- NAME: Vernon Johns
- OCCUPATION: Civil Rights Activist, Pastor
- BIRTH DATE: April 22, 1892
- DEATH DATE: April 11, 1965
- Did You Know?: In 1926, Vernon Johns became the first African-American religious leader to have a sermon published in the book Best Sermons.
- EDUCATION: Boydton Institute, Oberlin College, Virginia Theological Seminary, University of Chicago
- PLACE OF BIRTH: Darlington Heights (Prince Edward County), Virginia
- PLACE OF DEATH: Washington, D.C.
- Full Name: Vernon Neapolitan Johns
- AKA: Vernon Johns
Best Known For
A brilliant thinker, Vernon Johns was a pastor and activist who was the predecessor to Dr. Martin Luther King Jr. at Dexter Avenue Baptist Church.
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Born in Darlington Heights, Virginia, on April 22, 1892, Vernon Johns earned his divinity degree from Oberlin College. Having an unorthodox style that merged his rural upbringing with intellectual acumen, he became pastor at Dexter Avenue Baptist Church, highlighted by his community activism and challenges to the status quo. Succeeded by Martin Luther King Jr., Johns died on April 11, 1965.
"It is a heart strangely un-Christian that cannot thrill with joy when the least of men begin to pull in the direction of the stars."
"In the humblest routine, we must discover our task as part of the transforming enterprise of our Heavenly Father."
"I got your letter Dean Friske. But I want to know do you want students with credits or students with brains?"
[Regarding his seminary admission to Oberlin.]
Vernon Neapolitan Johns was born in Darlington Heights, part of Prince Edward County, Virginia, on April 22, 1892, with a complex multiracial family history. Johns worked on the farm growing up and was a voracious reader and learner of Western classical thought, attending the Boydton Institute and Virginia Theological Seminary and College.
Though allegedly expelled from his previous institution, Johns went on to attend Oberlin College's seminary and became the top student of his class, giving the famed Memorial Arch talk and graduating in 1918 with his divinity degree. He took on a variety of teaching and ministry work over the ensuing decades, becoming one of the most well-known African-American religious leaders of the era who was also out of the box, having a passion for traveling without being beholden to his educational background.
In 1927, Johns wed Altona Trent, a classical pianist, teacher and scholar who would also author music books. The couple went on to have three sons and three daughters.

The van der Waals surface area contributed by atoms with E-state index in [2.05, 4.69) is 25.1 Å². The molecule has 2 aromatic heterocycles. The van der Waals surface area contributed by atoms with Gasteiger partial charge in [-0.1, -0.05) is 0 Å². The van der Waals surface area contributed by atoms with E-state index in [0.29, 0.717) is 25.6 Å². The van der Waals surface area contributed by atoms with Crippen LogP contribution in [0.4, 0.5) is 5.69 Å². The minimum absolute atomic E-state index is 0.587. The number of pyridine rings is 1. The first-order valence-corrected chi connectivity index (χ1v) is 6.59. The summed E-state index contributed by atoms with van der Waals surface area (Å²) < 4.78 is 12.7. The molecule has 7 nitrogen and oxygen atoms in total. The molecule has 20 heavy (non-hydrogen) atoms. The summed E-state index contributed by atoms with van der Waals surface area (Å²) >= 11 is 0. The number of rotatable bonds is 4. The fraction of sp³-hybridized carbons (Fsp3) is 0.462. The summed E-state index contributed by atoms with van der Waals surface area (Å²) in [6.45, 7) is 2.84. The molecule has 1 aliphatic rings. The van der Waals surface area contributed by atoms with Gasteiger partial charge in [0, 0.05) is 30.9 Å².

In 1948, after a mesmerizing trial sermon, Johns became the 19th pastor of Dexter Avenue Baptist Church in Montgomery, Alabama. Over the course of his four years there, Johns displayed a challenging, at times volatile temperament that put him at odds with much of the congregation, whom he took to task for often being too invested in social status.
Johns could speak and read multiple languages, being particularly fond of Greek, and was known to recite lengthy literary and scriptural passages at will as he had a photographic memory. His intellectual prowess, including a love of poetry and military histories, was balanced for a love of working the land, and he at times appeared on the pulpit in outdoorsy attire or outside of church hawking produce and food stuffs.
Johns was a community activist as well, helping African-American girls who had been raped by white men accuse their attackers to the authorities. He was also involved in desegregation work, refusing to comply with racist bus policies and at one point ordering a sandwich and drink from a white restaurant, being chased out practically by gunpoint. His sermons could be in-your-face as well, with titles connecting to oppressive, violent social dynamics faced by African Americans.
His niece, Barbara Johns, who lived with his immediate family for a time, was also at the helm of one of the suits involved in the historical 1954 Brown v. Board of Education school desegregation case.
With a tumultuous history with Dexter Avenue and having already put in for his resignation multiple times, John's fifth resignation was accepted by the church in 1953. He was eventually succeeded there by Dr.
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Browse our collection of African-American civil rights activists who were pioneers in their industries, including Vernon Johns, Charles H. Houston, Madam C.J. Walker and John Mercer Langston. Explore full biographies, photo galleries, videos and more, only at Biography.com.
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African-Americans have a long history of activism in America, from fighting for the right to vote to pushing for integrated public spaces. Activists like Stokely Carmichael organized freedom rides, James Meredith fought to integrate blacks and whites at the University of Mississippi, and Rosa Parks instigated the Montgomery Bus Boycott. These protests were often legal and nonviolent, and made a powerful impact on civil rights in the United States. With the help of activists like these—and many others—the country slowly worked to acknowledge the basic rights and contributions of African-Americans. Activists outisde of the U.S. include Desmond Tutu and Nelson Mandela, who have fought against apartheid in South Africa. Learn more about the many black activists who fought against the odds in order to achieve equality.
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